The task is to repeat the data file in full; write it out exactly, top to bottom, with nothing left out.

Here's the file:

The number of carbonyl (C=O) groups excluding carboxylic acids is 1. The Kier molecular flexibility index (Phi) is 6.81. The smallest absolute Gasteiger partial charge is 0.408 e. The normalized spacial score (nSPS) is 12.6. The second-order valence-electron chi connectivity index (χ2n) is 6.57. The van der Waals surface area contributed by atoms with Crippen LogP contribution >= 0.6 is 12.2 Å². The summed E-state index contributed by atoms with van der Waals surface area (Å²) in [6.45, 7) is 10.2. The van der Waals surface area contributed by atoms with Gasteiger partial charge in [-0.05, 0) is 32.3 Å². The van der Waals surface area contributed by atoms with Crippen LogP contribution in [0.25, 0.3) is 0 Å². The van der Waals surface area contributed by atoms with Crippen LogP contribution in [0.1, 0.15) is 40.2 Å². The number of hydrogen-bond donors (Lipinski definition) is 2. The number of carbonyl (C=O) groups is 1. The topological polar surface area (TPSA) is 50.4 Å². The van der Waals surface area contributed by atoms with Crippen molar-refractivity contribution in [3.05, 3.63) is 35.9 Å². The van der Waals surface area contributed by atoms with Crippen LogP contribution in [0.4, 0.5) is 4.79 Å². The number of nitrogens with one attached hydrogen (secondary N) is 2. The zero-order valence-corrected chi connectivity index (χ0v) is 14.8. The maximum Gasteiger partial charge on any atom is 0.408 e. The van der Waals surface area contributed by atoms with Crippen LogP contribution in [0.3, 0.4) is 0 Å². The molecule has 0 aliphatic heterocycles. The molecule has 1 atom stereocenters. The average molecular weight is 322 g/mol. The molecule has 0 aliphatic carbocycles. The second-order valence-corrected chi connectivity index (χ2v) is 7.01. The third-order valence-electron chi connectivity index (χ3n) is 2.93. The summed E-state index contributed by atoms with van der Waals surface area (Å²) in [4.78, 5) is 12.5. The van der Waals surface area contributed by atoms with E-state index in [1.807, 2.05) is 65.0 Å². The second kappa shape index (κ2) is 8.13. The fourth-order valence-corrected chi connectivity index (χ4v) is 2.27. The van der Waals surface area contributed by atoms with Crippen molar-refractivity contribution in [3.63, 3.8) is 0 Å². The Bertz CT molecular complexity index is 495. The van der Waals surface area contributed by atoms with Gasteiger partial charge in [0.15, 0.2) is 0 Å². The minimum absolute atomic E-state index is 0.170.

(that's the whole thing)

The number of carbonyl (C=O) groups excluding carboxylic acids is 1. The Kier molecular flexibility index (Phi) is 6.81. The smallest absolute Gasteiger partial charge is 0.408 e. The normalized spacial score (nSPS) is 12.6. The second-order valence-electron chi connectivity index (χ2n) is 6.57. The van der Waals surface area contributed by atoms with Crippen LogP contribution >= 0.6 is 12.2 Å². The summed E-state index contributed by atoms with van der Waals surface area (Å²) in [6.45, 7) is 10.2. The van der Waals surface area contributed by atoms with Gasteiger partial charge in [-0.05, 0) is 32.3 Å². The van der Waals surface area contributed by atoms with Crippen LogP contribution in [0.25, 0.3) is 0 Å². The van der Waals surface area contributed by atoms with Crippen LogP contribution in [0.1, 0.15) is 40.2 Å². The number of hydrogen-bond donors (Lipinski definition) is 2. The number of carbonyl (C=O) groups is 1. The topological polar surface area (TPSA) is 50.4 Å². The van der Waals surface area contributed by atoms with Crippen molar-refractivity contribution in [3.05, 3.63) is 35.9 Å². The van der Waals surface area contributed by atoms with Crippen LogP contribution in [0.4, 0.5) is 4.79 Å². The number of nitrogens with one attached hydrogen (secondary N) is 2. The zero-order valence-corrected chi connectivity index (χ0v) is 14.8. The maximum Gasteiger partial charge on any atom is 0.408 e. The van der Waals surface area contributed by atoms with Crippen LogP contribution in [0.3, 0.4) is 0 Å². The molecule has 0 aliphatic heterocycles. The molecule has 1 atom stereocenters. The average molecular weight is 322 g/mol. The molecule has 0 aliphatic carbocycles. The second-order valence-corrected chi connectivity index (χ2v) is 7.01. The third-order valence-electron chi connectivity index (χ3n) is 2.93. The summed E-state index contributed by atoms with van der Waals surface area (Å²) in [4.78, 5) is 12.5. The van der Waals surface area contributed by atoms with E-state index in [1.807, 2.05) is 65.0 Å². The second kappa shape index (κ2) is 8.13. The fourth-order valence-corrected chi connectivity index (χ4v) is 2.27. The van der Waals surface area contributed by atoms with Crippen molar-refractivity contribution in [3.63, 3.8) is 0 Å². The Bertz CT molecular complexity index is 495. The van der Waals surface area contributed by atoms with Gasteiger partial charge in [0.15, 0.2) is 0 Å². The minimum absolute atomic E-state index is 0.170.